Bath Student Union says decision to cut Jesus and Mohammed sketch was “in line with normal practice”
Posted: Mon, 11 May 2015
Bath Student Union has defended their decision to cut 'blasphemous' material from a student group's comedy show, saying that it is "normal practice" for Student Union officers to edit scripts.
The Student Union removed material from a Comedy Society production in April 2015, and told organisers that they couldn't mention Mohammed "at all." A scene featuring Jesus also had to be removed, and members of the Society were "unofficially" threatened with disciplinary action if they performed the material as originally written.
The Union consulted with university chaplains, who denounced a scene featuring Jesus, and who then took their complaints to the Secretary of the University.
The Union has now said that "the SU Activities Officer worked with the production team, having consulted a variety of stakeholders, to review the script and requested some edits to be made."
Stephen Evans of the National Secular Society commented: "Why are the chaplaincy considered 'stakeholders' in this story? You wouldn't ask the local Conservative Party Association for permission to make jokes about David Cameron. Why should jokes about religion require approval from local religious figures? It's absurd."
The Bath Atheist, Humanist and Secular (BAHS) Society wrote an open letter in protest at the Union's decision, and said they were "confused by the inclusion of the Chaplaincy in this affair." They added, "as an organisation independent from the Students' Union we cannot understand why the Activities Officer approached them with the script, or indeed why the Chaplaincy should have any influence on the SU's decisions whatsoever."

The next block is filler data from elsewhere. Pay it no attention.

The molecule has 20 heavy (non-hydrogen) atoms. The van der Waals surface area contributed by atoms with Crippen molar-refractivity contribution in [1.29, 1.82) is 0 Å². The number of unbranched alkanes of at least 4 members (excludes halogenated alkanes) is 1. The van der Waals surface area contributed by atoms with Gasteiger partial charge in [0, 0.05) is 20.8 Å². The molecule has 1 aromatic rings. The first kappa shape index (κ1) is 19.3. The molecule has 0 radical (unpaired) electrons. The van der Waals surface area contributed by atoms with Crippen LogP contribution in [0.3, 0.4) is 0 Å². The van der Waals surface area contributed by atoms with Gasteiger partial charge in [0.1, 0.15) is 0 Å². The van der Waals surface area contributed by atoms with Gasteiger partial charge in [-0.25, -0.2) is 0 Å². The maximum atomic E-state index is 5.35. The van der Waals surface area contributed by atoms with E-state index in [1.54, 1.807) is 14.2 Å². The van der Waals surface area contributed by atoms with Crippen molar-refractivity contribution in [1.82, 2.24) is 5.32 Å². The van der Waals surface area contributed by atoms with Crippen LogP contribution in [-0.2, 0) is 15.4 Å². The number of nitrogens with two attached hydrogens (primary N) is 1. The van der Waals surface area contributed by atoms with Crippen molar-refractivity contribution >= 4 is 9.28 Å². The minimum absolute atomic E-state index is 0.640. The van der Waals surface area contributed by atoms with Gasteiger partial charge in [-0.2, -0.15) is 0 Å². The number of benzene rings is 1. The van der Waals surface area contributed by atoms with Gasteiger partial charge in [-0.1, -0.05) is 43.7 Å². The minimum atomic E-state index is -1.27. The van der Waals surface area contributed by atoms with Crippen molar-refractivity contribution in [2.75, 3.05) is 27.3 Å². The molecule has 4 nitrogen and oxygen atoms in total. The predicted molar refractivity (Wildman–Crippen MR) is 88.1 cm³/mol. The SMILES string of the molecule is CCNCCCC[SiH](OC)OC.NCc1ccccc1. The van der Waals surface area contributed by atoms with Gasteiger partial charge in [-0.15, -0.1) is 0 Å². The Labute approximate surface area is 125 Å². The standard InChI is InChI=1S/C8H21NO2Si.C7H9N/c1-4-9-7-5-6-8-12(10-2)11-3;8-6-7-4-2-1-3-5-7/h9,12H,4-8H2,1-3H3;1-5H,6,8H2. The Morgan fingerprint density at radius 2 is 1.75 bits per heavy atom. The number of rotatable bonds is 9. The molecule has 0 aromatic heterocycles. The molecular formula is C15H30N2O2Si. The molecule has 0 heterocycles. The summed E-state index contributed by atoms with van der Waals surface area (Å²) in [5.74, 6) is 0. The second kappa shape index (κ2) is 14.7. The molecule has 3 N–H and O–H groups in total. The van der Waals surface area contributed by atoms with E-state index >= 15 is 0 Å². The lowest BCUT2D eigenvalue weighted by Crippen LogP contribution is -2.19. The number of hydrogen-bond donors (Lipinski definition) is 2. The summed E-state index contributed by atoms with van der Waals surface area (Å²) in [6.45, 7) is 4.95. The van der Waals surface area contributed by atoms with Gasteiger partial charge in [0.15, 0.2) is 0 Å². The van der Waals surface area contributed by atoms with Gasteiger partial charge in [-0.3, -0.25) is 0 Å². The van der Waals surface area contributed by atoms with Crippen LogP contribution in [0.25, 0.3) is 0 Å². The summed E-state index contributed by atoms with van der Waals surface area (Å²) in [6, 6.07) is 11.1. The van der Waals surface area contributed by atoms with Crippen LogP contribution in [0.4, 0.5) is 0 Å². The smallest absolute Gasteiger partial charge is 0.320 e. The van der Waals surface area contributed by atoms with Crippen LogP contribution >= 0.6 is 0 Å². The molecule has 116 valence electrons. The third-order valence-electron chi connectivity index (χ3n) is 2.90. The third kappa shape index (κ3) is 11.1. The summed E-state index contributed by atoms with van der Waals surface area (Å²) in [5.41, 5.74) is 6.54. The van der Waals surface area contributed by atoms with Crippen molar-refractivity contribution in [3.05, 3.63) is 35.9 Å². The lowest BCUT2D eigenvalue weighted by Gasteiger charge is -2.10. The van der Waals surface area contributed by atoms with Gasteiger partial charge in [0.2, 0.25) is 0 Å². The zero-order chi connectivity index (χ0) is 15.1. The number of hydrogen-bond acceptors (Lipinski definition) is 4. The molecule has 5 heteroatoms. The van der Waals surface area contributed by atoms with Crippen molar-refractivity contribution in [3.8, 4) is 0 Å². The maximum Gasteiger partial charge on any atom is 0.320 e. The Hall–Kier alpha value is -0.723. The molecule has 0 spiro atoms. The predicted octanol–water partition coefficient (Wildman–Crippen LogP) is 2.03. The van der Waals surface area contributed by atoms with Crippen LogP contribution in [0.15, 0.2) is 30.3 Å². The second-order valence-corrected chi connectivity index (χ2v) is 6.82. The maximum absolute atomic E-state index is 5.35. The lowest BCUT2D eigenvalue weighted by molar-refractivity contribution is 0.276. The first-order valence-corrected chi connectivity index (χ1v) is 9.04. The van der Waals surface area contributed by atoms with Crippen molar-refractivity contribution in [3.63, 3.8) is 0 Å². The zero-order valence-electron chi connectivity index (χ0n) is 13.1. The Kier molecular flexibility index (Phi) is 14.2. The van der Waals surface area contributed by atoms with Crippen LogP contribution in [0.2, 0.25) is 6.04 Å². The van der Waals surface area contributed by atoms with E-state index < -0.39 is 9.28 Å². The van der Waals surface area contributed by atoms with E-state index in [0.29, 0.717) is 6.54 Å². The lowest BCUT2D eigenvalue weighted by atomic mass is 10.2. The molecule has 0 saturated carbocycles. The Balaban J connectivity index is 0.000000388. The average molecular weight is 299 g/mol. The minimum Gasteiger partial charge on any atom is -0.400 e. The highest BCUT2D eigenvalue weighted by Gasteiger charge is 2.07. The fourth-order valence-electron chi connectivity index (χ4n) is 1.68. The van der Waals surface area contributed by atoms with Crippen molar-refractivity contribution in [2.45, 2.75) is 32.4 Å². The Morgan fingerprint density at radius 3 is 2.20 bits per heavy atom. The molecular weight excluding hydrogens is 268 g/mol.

Despite the furore, the organisers insist that their work was not "mocking" religion and that they had "worked very hard" to make sure "people of all faiths and backgrounds" could enjoy the show.
The Union has issued a statement explaining that the SU is a, "a membership organisation with members from a range of different faith, social and cultural backgrounds, and operates within an agreed set of Values."
They argued that these values "clearly demonstrate the SU's commitment to ensuring an inclusive, welcoming and friendly environment for the entire student community."
The "values" of the Student Union include being "student-led", 'empowering' students, "promoting a sense of fun and enjoyment" and "creating an environment where new ideas are encouraged."
Stephen Evans added, "in this case the Union seem to be in breach of their own 'values'. Rather than being 'student-led' they have strangely deferred to the chaplaincy, rather than empowering students they have censored them, and instead of encouraging new ideas they seem intent on preserving very old ones.
"Frustratingly, the Union's statement seems to be deliberately vague, and doesn't engage at all with the debate about free speech. They again use 'inclusivity' as a reason to curtail artistic expression; something we criticised them for when the story first came to light."